Pediatric Pulmonologist Provides Custom Treatment for Children’s Allergies
As a parent, it can be tough watching your child cope with the sneezing, hives, or stuffy nose that accompany most childhood allergies. One in four children cope with allergies, and children with a parent who suffers from allergies are particularly likely to suffer as well. This likelihood rises if both parents suffer.
At Dr. Shukla’s Asthma, Allergy, and Sleep Center of New York, we help you and your child cope with their allergy symptoms because we understand how difficult it is to live with allergies. We can create a customized treatment plan to address your child’s specific needs, regardless of age and allergens, so that both you and your child can experience relief.
Most people encounter potential allergens, like latex or pollen, all the time without harm. In people with allergies, however, the immune system sees the truly harmless substance as a potential threat, and fights a danger that’s not actually there, causing allergy symptoms. These symptoms can range from mildly annoying to life threatening. Every time someone with an allergy comes into contact with the allergen or allergens that affect them, these symptoms are triggered. This means that some allergies are seasonal, like plant allergies that only occur when the pollen count of a specific variety is high, while others have to be managed all year long.
People with a family history of allergies are most likely to suffer from them, but it’s not altogether uncommon for children to have allergies even if no one else in the family does. One can be allergic to nearly anything, though some allergens are more common than others. Some allergies also tend to elicit more severe reactions than others, as well, such as bee sting or nut allergies.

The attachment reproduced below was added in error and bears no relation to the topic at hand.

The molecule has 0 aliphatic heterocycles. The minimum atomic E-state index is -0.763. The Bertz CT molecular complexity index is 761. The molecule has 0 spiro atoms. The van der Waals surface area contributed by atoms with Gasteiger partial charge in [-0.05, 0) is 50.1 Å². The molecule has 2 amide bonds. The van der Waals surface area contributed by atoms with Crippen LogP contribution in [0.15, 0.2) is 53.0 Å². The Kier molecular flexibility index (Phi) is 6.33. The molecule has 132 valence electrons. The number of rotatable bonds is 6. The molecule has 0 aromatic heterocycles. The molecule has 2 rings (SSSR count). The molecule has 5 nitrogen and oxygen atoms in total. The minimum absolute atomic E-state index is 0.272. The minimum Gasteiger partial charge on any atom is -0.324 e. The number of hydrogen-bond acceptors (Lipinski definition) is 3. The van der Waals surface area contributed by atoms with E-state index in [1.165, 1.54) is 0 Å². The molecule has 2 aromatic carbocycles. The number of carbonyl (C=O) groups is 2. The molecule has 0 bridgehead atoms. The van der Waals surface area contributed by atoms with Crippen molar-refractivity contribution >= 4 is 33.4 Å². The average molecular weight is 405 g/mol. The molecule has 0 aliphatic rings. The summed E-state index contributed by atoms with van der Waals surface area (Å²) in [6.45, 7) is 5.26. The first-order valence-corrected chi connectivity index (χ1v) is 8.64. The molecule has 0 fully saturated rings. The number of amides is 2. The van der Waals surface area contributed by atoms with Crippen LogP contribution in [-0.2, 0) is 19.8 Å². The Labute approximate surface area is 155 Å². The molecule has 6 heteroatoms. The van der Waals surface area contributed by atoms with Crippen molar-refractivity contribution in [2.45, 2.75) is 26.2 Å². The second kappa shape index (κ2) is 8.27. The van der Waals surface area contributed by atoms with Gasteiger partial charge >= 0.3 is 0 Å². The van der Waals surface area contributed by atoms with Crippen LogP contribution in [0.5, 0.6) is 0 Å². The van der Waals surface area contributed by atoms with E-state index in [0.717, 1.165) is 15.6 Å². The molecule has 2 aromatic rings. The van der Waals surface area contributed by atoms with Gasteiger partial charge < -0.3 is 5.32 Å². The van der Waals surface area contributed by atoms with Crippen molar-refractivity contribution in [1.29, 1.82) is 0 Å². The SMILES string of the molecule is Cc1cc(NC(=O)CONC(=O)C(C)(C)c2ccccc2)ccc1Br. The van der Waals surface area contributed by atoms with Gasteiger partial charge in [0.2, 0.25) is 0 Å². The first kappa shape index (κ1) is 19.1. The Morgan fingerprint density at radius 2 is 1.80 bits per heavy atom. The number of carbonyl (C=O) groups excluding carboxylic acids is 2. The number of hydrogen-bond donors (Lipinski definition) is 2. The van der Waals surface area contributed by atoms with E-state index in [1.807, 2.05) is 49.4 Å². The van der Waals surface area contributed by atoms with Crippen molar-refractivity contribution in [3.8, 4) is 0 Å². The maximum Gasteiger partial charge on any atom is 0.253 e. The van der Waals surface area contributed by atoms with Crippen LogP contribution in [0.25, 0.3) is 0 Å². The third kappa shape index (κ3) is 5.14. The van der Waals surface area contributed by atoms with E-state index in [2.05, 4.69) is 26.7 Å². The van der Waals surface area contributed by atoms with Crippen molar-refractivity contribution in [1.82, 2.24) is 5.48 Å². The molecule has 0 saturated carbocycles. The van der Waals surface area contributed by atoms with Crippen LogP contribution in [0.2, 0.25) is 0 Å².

- Outdoors: insect bites or stings, plant pollen
- Indoors: animal hair or fur, dust mites, mold
- Irritants: cigarette smoke, perfume, car exhaust, detergents, latex
- Foods: peanuts and other nuts and nut products; eggs; milk and other dairy products
- Medications: penicillin, sulfa-based drugs
Allergies can manifest in a variety of ways, from simple annoyances to serious threats. Some symptoms tend to pair with certain allergens. For example, rashes tend to accompany detergent or latex allergies, coughing and a runny nose generally correspond with animal and pollen allergies, and anaphylaxis is a common reaction to insect venom or certain foods. Of course, virtually an allergy, if severe enough, can result in anaphylaxis. There are several symptoms that are common across many different types of allergies.
- Rashes or hives (atopic dermatitis or eczema)
- Asthma or difficulty breathing
- Coughing, sneezing, a runny nose, or itchy eyes
- An upset stomach
- Ear infections
- Sinus infections
- Drowsiness or feeling run down
Helping Your Child
If your believe your child may have an allergy, make an appointment with pulmonologist, preferably one with experience in pediatric allergies. Before your appointment, you should keep a diary of your child’s symptoms and any possible causes.
At your appointment, your doctor will generally recommend an allergy test called a skin prick test. This is performed by exposing the patient’s skin to approximately 70 of the most common allergies, without breaking the skin or using needles. This test is painless, though a positive test may be indicated by the appearance of small, itchy lumps and redness at the testing site.Your doctor may also prescribe medication for preventing or fighting allergic reactions. If allergen avoidance and medication prove unsuccessful, your doctor may recommend immunotherapy, also known as allergy shots. These shots expose the patient to a controlled, increasing amount of the allergen in a safe, clinical environment to allow them to build up an immunity.